Originally Posted by L124C
Started this thread regarding Shunts:
How do Shunts work?
A issue I solved there prompted me to research the Battery/Ground relationship. The book; The 12 Volt Bible For Boats, by Miner Brotherton states:
"Ground is considered to be either an infinite "sink" or an infinite "source" for charge. That means if we have an excess of charge, ground will take all we can give it. If we have a deficiency of charge, ground will supply us with all we need
I think I understand the "sink", meaning ground gives excessive charge some where to dissipate. However, I do not understand how ground supplies us with all the charge we need. If my alternator fails (for example), ground ain't going to help me, right?
Can someone explain what Botherton means?
There is a lot at play here:
Wiring batteries to the engine block is required with case grounded starters and alternators or there is an incomplete circuit. On some boats, such as metal hulls, the starter can be only momentarily connected via solenoid then disconnected and the alternator is isolated ground.
There are four main things at play:
Lightning grounding (earth potential non current carrying)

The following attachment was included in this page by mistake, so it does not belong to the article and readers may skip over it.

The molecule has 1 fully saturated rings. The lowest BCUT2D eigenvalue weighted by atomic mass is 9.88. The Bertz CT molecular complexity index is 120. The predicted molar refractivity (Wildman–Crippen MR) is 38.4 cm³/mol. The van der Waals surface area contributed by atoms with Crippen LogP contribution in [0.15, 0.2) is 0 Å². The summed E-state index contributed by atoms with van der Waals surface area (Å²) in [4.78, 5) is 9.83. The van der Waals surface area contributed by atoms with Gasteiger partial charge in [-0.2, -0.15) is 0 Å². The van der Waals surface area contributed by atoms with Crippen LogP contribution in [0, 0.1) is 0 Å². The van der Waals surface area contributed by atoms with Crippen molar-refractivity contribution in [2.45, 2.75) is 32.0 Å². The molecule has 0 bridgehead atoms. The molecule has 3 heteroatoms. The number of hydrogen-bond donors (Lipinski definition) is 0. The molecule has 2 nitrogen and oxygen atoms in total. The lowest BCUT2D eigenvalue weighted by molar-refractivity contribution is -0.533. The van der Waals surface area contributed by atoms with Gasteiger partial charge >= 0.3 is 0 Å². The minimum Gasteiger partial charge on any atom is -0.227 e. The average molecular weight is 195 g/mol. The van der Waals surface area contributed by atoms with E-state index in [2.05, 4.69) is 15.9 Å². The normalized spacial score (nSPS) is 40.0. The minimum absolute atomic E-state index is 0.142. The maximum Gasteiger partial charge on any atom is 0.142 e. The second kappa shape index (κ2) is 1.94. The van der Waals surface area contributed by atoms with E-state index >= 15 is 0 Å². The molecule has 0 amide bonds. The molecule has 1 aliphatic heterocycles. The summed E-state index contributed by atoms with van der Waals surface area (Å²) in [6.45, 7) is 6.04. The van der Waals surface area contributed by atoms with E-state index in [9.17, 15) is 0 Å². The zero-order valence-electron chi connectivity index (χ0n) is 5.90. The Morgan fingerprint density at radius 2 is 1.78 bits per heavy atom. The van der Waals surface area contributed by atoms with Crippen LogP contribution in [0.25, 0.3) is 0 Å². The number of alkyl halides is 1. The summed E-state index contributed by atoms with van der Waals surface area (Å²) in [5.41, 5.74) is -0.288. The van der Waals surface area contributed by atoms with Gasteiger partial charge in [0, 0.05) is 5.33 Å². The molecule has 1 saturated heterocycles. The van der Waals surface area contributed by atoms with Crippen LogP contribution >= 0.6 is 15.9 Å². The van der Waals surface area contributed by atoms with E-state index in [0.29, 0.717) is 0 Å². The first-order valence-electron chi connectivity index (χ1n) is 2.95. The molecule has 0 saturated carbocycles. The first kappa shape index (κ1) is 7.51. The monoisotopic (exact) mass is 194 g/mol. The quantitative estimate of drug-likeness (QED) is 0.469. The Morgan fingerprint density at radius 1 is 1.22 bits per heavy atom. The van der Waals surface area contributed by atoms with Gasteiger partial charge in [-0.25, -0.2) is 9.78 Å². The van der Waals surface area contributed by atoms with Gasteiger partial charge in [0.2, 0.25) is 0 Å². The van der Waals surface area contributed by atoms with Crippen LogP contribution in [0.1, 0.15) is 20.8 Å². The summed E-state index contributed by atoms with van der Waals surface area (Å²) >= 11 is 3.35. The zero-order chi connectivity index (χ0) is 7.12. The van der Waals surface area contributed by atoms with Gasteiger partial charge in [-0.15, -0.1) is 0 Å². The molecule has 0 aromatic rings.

Dissimilar metals bonding (earth potential non current carrying)
Negative DC current carrying conductors
There is a difference between "grounded" and "grounding".
DC Negative Conductor (grounded conductor) = Black OR Yellow (Yellow is ABYC preferred but black still acceptable)
DC Grounding Conductor = Green or Green W/Yellow stripe. This is for AC and DC GROUNDING or EARTHING and is not for negative return conductors. DC grounding is optional on the DC side unless you are wiring an inverter or charger and then the case needs to be earthed with green or green/yellow tracer. Bonding wires and lightning grounding also use green for earthing...
Your boat is attached to "Earth" for safety reasons or to help minimize corrosion. Your inboard engine is connected to the batteries to complete the starter, fuel pump or alternator circuits unless other means of connecting the neg conductors to the battery exists. With a DC only system you can have a system totally isolated from Earth, as many small OB powered sailboats do, but Earthing the boat somewhere is normally preferred and this spot is most often the engine on inboard sailboats..